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Anyone install bathroom fan before?

Discussion in 'The Coffee Shop ~ Chit Chat' started by vncj96, Dec 27, 2013.

  1. vncj96

    vncj96 New Member 1000 Posts

    I have an old house built in 1938, I need to install a bathroom fan, is it gonna just be easier to pull the ceiling (plaster) to put in a fan? I a bedroom above the bathroom so attic isn't a possibility. Plus just what I have had to do with other projects in this house it's easy to see their wasn't much of standards back in to 30s, any suggestions tips would be appreciated. Yeah I could call someone or check some other forum but I trust this one more then anything else!
  2. BRB46

    BRB46 Member

    Removing the plaster ceiling will definitely be the easiest way. You will need to have access to vent it to the outside as well. Depending on which way the framing run you may be able to just remove a section of ceiling. Also depends on where you will get power from. If you are handy with installing Sheetrock and taping and finishing it. I say go for it. Hope that helps.
  3. summitwhite11

    summitwhite11 Member

    You are kind of in a rock and a hard spot with that, its going to be a latt and plaster ceiling, one could cut a hole in the latts and pick up a floor joist to mount it to, however, you still have the issue of venting the moist air outside, prolly going to have 2x8 floor joist with no crawl space to run the exhaust duct work to the outside, and cutting holes in the floor joist is always a bad idea, the electric is prolly going to be paper shield which is old school way back with screw in glass/ceramic fuses with a box that is carrying to much load(amps) as it is.
    What would be ideal is if your bathroom was on an outside wall so you can install and vent out thru the wall rather then the ceiling. If you do have to cut holes in a few floor joist, be sure to sister in some additonal floor joist and scab in some cross members to beef up what you lost in cutting holes in the floor/ceiling joist. good luck, hey Like BRB said, you might get lucky and have the joist running towards the outside wall.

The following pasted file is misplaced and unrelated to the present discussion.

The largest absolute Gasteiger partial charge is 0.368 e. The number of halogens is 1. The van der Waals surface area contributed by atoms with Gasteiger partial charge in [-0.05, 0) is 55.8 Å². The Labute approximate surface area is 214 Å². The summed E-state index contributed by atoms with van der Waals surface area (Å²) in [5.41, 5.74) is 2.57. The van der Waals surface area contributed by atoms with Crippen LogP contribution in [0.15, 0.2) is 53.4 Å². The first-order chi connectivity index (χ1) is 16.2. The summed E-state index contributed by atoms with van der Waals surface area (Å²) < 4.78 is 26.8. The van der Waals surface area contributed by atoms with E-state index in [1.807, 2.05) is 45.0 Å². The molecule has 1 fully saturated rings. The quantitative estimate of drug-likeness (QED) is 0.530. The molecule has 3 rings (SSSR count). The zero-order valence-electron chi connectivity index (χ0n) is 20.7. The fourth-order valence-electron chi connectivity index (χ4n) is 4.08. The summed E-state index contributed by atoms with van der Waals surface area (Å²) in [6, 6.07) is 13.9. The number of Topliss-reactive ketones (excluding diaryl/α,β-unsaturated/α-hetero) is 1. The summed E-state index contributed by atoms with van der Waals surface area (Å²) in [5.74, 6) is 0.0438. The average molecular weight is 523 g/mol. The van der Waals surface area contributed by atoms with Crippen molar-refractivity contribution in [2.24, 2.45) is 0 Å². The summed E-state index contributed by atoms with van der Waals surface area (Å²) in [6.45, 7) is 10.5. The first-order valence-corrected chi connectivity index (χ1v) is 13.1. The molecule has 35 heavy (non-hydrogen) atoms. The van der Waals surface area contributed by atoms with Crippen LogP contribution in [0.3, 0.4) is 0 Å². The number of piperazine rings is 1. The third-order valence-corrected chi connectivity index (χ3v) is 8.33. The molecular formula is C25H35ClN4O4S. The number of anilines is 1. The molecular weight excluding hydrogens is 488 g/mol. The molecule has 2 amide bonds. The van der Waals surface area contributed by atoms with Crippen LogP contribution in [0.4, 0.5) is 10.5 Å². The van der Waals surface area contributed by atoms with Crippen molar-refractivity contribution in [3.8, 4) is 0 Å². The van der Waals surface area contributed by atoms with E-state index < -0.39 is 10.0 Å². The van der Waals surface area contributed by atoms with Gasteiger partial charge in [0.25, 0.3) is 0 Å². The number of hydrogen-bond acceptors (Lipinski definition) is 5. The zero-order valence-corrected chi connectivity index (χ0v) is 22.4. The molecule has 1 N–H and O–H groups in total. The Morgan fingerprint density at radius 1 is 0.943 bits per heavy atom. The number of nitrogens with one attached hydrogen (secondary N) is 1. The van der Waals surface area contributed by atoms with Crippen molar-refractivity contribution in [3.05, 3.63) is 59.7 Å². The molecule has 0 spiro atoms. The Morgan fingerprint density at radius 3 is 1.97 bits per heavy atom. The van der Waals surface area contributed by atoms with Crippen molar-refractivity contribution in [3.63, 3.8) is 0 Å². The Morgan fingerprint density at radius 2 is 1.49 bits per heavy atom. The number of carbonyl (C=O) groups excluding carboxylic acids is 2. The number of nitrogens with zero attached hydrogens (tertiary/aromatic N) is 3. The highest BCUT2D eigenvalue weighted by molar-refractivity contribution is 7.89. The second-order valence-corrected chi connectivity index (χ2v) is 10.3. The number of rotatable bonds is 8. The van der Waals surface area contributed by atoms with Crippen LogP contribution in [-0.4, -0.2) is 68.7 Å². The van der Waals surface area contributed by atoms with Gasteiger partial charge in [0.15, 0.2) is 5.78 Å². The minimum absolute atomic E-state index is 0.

4. RayVoy

    RayVoy Active Member 1000 Posts

    [MENTION=63509]summitwhite11[/MENTION] has the right idea; but, you need to be on an outside wall. If, by any chance, you are on an outside wall, build an enclosure on the wall large enough to mount the fan and the fan's metal can. The box needs to be large enough to also hold a 3" 90 deg elbow. Where the elbow points at the exterior wall, use a hole saw to cut a hole through the wall (I usually pass a long 3/8, or 5/16 drill bit through the wall first, mark where it comes through the outside wall. Using the hole to center the hole saw, cut part way from the inside and part way from the outside, then there will be a nice smooth cut).

    I have also installed then on the ceiling, with the exhaust hole pointing at the outside wall.

    I have also installed on the ceiling and gone up to exhaust. You need to be lucky and have a closet above the bathroom; but if there is a closet, hide the exhaust pipe inside the closet (in a corner is preferred). I then like to build a sheetrock cover inside the closet to box it in.

    Hard to call wiring without being there, but I usually cut small channels (or holes) to get the wire inside the wall and then part with small strips of sheetrock. The best plan is to run the wire from the light fixture (then fan runs when light is on).

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